from the Babelfish-for-PCBs dept.
Cadsoft's Easily Applicable Graphical Layout Editor (EAGLE) is an ECAD (Electronic Computer-aided design), a software product for designing printed circuit boards. As that product has a demo/freeware version which is adequate for many users, as well as having a reasonable price structure for more-capable versions, and being cross-platform, it had considerable popularity.
A year ago, Autodesk acquired Cadsoft Computer GmbH and changed the licensing of the product to a subscription model. Since then, many users of EAGLE have been seeking a path away from that EULAware app. Many have moved to (FOSS) KiCAD, a project started by French academics which has gained developer support from personnel at CERN.
A sticking point for those wanting to transition to a new tool is the projects previously developed using the old tool and saved in the native format of that package.
There is a desire to port those innumerable Eagle board layouts and libraries to other PCB design packages. This tool does just that.
The tool is an extension of pcb-rnd, a FOSS tool for circuit board editing [itself, a fork of gEDA's "PCB" module], and this update massively extends support for Eagle boards and libraries.
As an example, VK5HSE loaded up an Eagle .brd file of a transceiver, selected a pin header, and exported that component to a KiCAD library. It worked the first time. For another experiment, the ever popular TV-B-Gone .brd file was exported directly to pcb-rnd.
This is a mostly-complete solution for Eagle-to-KiCAD, Eagle-to-Autotrax, and Eagle-to-gEDA-PCB, with a few minimal caveats relating to copper pours and silkscreen--nothing that can't be dealt with if you're not mindlessly using the tool.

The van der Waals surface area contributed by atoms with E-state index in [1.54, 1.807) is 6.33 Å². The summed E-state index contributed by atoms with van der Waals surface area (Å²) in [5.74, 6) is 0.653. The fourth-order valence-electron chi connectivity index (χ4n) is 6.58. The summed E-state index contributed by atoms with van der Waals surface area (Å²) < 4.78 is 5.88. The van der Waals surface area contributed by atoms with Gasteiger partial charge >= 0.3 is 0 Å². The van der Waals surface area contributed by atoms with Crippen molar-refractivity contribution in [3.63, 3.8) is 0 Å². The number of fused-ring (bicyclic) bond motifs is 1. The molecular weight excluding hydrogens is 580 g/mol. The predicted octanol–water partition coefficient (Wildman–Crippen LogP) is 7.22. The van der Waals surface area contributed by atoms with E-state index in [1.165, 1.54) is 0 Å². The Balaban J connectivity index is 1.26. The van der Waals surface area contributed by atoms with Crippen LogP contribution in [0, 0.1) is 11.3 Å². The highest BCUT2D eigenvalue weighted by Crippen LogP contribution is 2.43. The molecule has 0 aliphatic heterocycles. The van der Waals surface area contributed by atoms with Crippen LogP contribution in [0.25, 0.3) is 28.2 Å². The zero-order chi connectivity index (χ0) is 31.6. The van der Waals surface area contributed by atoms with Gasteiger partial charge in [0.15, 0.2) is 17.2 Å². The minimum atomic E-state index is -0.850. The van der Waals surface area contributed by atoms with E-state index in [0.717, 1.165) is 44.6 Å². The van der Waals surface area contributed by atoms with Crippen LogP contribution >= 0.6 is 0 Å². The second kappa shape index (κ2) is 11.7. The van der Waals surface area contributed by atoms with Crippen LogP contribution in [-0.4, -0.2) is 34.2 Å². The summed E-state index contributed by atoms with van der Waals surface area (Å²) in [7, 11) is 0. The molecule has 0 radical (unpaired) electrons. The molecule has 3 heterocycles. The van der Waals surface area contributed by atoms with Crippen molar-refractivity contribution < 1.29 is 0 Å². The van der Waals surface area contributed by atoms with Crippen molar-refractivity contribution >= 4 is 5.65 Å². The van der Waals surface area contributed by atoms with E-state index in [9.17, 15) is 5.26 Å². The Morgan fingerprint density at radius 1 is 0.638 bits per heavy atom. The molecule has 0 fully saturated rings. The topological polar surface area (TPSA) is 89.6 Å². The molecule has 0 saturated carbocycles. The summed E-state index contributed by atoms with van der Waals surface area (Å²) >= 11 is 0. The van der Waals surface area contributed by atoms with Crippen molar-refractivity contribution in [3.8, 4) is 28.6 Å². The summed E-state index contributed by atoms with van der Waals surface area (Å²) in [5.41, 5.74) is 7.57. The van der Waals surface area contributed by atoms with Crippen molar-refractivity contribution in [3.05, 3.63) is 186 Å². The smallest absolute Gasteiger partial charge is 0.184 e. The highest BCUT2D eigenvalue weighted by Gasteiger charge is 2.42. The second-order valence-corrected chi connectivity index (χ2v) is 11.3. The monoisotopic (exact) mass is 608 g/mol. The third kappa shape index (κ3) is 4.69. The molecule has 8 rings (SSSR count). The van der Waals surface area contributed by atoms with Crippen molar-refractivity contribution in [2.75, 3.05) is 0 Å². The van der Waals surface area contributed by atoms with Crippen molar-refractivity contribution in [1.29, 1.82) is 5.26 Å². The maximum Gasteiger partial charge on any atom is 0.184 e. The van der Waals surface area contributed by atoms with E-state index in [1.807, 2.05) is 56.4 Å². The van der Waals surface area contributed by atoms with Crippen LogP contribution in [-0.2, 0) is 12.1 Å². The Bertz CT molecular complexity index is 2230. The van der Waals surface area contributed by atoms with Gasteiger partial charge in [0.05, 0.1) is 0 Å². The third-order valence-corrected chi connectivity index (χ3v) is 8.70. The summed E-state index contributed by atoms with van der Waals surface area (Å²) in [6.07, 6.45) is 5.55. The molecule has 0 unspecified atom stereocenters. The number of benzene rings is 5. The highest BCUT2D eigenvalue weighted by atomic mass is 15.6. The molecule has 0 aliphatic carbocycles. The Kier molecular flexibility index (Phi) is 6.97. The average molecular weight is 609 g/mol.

While it must be noted that most Open Hardware projects fit inside a 80 [sq.cm] board area, and can therefore be opened and modified with the free-to-use version of Autodesk's Eagle, this is a very capable tool to turn Eagle boards and libraries into designs that can be built with FOSS tools.
The computer-aided design software packages (ECADs) available to electronics folks for creating schematics and printed circuit board layouts have long been an aggravation when trying to share data with someone who uses a package produced by a different vendor--due to proprietary file formats that are (apparently, purposely) incompatible.
Many years ago, Cadsoft's EAGLE was available as a demo that would do very limited PCB creation but which had unlimited ability to view/print already-created files. It was also cross-platform. For a short time, EAGLE-compatible files became a quasi-standard for amateurs and pros on a budget.
In 2006, however, Cadsoft got greedy and DRM'd their stuff so that it would lock you out of your work product under certain circumstances, as described by Markus Zingg on October 24. Cadsoft quickly lost what little luster it had in the community. CERN engineers are hoping to produce a package that will do the same job - but better.
More down the page...
EAGLE, The Easily Applicable Graphical Layout Editor is an ECAD (electronic computer-aided design), proprietary software for creating printed circuit boards. Cadsoft, the company that created it, sold EAGLE to Autodesk in June.
Autodesk has announced that EAGLE is now only available for purchase as a subscription. [Previously], users purchased EAGLE once and [could use] the software indefinitely (often for years) before deciding to move to a new version with another one-time purchase. Now, they'll be paying Autodesk on a monthly or yearly basis.
Before Autodesk purchased EAGLE from Cadsoft, a Standard license would run you $69, paid once. [...] Standard will [now] cost $15/month or $100/year and gives similar functionality to the old Premium level, but with only 2 signal layers.